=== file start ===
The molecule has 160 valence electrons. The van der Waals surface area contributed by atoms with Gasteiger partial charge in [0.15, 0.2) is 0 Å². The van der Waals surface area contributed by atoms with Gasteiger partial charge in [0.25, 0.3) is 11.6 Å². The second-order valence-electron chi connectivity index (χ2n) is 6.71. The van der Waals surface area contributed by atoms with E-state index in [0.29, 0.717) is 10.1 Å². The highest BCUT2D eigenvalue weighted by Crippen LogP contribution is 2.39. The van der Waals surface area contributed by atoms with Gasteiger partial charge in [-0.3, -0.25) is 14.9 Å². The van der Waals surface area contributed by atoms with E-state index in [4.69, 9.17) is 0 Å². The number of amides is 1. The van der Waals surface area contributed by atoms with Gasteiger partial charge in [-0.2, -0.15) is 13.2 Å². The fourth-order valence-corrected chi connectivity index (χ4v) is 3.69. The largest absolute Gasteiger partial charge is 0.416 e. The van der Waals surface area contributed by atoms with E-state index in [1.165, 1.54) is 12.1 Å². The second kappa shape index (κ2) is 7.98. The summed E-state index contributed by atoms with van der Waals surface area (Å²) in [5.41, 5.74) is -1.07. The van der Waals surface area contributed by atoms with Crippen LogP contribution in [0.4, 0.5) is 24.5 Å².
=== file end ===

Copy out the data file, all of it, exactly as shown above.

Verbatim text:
The molecule has 160 valence electrons. The van der Waals surface area contributed by atoms with Gasteiger partial charge in [0.15, 0.2) is 0 Å². The van der Waals surface area contributed by atoms with Gasteiger partial charge in [0.25, 0.3) is 11.6 Å². The second-order valence-electron chi connectivity index (χ2n) is 6.71. The van der Waals surface area contributed by atoms with E-state index in [0.29, 0.717) is 10.1 Å². The highest BCUT2D eigenvalue weighted by Crippen LogP contribution is 2.39. The van der Waals surface area contributed by atoms with Gasteiger partial charge in [-0.3, -0.25) is 14.9 Å². The van der Waals surface area contributed by atoms with E-state index in [4.69, 9.17) is 0 Å². The number of amides is 1. The van der Waals surface area contributed by atoms with Gasteiger partial charge in [-0.2, -0.15) is 13.2 Å². The fourth-order valence-corrected chi connectivity index (χ4v) is 3.69. The largest absolute Gasteiger partial charge is 0.416 e. The van der Waals surface area contributed by atoms with E-state index in [1.165, 1.54) is 12.1 Å². The second kappa shape index (κ2) is 7.98. The summed E-state index contributed by atoms with van der Waals surface area (Å²) in [5.41, 5.74) is -1.07. The van der Waals surface area contributed by atoms with Crippen LogP contribution in [0.4, 0.5) is 24.5 Å².